NYPD Officer’s Race & Age Discrimination Claims Survive Summary Judgment

In Muniz v. The City of New York, 20 Civ. 9223 (JPC), 2023 WL 6294169 (S.D.N.Y. Sept. 27, 2023), the court, inter alia, denied defendant’s motion for summary judgment on plaintiff’s claims of discrimination based on race, ethnicity, and age.

The court evaluated plaintiff’s federal claims (asserted under Title VII of the Civil Rights Act of 1964 and the Age Discrimination in Employment Act) by applying the well-established three-step burden-shifting framework set forth in McDonnell Douglas Corp. v. Green, 411 U.S. 792 (1973).

It initially found that a reasonable jury could conclude that plaintiff presented a prima facie case of discrimination and that defendant presented a “legitimate, nondiscriminatory reason” for its actions. (I have, for conciseness, truncated the court’s extensive analysis of these elements.)

Turning to the third – and often determinative – step of the analysis (“pretext”), the court explained:

The burden then shifts back to Muniz to “come forward with evidence that the defendant’s proffered, non-discriminatory reason is a mere pretext for actual discrimination.” Weinstock, 224 F.3d at 42. Muniz may satisfy this burden “by demonstrating weaknesses, implausibilities, inconsistencies, or contradictions in the employer’s proffered legitimate … reasons for its actions.” Zann Kwan v. Andalex Grp. LLC, 737 F.3d 834, 846 (2d Cir. 2013). Muniz does present such evidence. Mastronardi praised Muniz’s performance on his shots fired reports on multiple occasions. Muniz Decl. ¶¶ 25-26; Muniz Dep. Tr. at 81:2-25, 84:19-85:5; Mastronardi Dep. Tr. at 106:18-20. Moreover, from 2012 through 2019, Muniz received generally high performance scores in his evaluations. See Dkts. 65-10 at 9-12; 65-13. In particular, in 2019, Muniz received “exceptional” or “exceeds standards” in every applicable metric on his evaluation. Dkt. 65-10 at 9-10. His “rater,” Sergeant Drescher, commented that Muniz “is vital to the success of the unit” and “completes any tasks asked of him with great accuracy and without hesitation.” Dkt. 65-10 at 12. His “reviewer,” Lieutenant Ashford, commented, “I concur.” Id. This evidence would allow a reasonable jury to determine that Mastronardi’s stated issues with Muniz’s work were pretextual.15 Such evidence may then serve as additional circumstantial evidence probative of intentional discrimination. See Windham v. Time Warner, Inc., 275 F.3d 179, 188 (2d Cir. 2001) (“Showing the employer’s proffered legitimate explanation for termination is not worthy of belief is ‘one form of circumstantial evidence that is probative of intentional discrimination, and it may be quite persuasive.’ ” (quoting Reeves v. Sanderson Plumbing Prods., Inc., 530 U.S. 133, 147 (2000))); St. Mary’s Honor Center v. Hicks, 509 U.S. 502, 511 (1993) (“The factfinder’s disbelief of the reasons put forward by the defendant (particularly if disbelief is accompanied by a suspicion of mendacity) may, together with the elements of the prima facie case, suffice to show intentional discrimination.”). Generally, such a situation creates an issue of fact for the jury at trial. See Cronin v. Aetna Life Ins. Co., 46 F.3d 196, 203 (2d Cir. 1995) (“Thus, unless the employer has come forward with evidence of a dispositive nondiscriminatory reason as to which there is no genuine dispute and which no rational trier of fact could reject, the conflict between the plaintiff’s evidence establishing a prima facie case and the employer’s evidence of a nondiscriminatory reason reflects a question of fact to be resolved by the factfinder after trial.”).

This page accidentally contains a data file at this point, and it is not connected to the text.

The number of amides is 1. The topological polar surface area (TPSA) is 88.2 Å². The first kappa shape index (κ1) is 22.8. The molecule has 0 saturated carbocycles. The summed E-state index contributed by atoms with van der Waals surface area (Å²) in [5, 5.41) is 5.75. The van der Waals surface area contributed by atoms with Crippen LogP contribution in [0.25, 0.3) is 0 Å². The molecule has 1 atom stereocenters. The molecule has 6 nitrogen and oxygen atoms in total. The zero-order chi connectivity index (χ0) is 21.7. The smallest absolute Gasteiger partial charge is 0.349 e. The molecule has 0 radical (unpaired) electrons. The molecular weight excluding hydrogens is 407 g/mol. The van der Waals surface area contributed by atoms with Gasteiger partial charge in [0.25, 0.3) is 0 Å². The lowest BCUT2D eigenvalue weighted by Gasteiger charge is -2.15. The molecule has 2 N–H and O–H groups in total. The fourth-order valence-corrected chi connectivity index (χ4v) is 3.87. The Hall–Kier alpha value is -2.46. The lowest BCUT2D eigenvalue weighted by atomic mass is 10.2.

In addition, as discussed at supra III.A.2 in the context of discriminatory intent for purposes of Muniz’s prima facie case, various other evidence lends additional force to the conclusion that a question a fact exists as to whether Defendants’ proffered nondiscriminatory reason is a pretext for discrimination. As explained above, Muniz has presented evidence that Mastronardi made multiple comments at him or directed toward him that related to his age, including criticizing “senior officers who think [they] are just going to sit around, wait to retire and not work,” followed by looking at Muniz, Pl. Counter 56.1 Stmt. ¶ 78; Muniz Dep. Tr. at 145:10-146:16, and commenting that Muniz had “been doing this for a long time” and might be “interested in doing something else,” Defts. 56.1 Stmt. ¶¶ 74-75; Muniz Dep. Tr. at 149:9-24.

Considered all together, Muniz’s evidence in support of his prima facie case combined with his evidence that Defendants’ reasons for his transfer were pretextual, there is a genuine dispute of fact as to whether Mastronardi acted against Muniz on the basis of his race or his age. Certainly, it may be that Mastronardi’s difficulties with Muniz were legitimate and entirely unrelated to Muniz’s age or race. But given the contradictory evidentiary record before the Court, it is the role of the jury to make that determination. The Court therefore denies Defendants’ motion for summary judgment as to Muniz’s ADEA and Title VII discrimination claims against the City.

Having determined that plaintiff’s claims survive under federal law, the court further held that plaintiff’s claims also survived under the comparatively lenient New York State and City Human Rights Laws.

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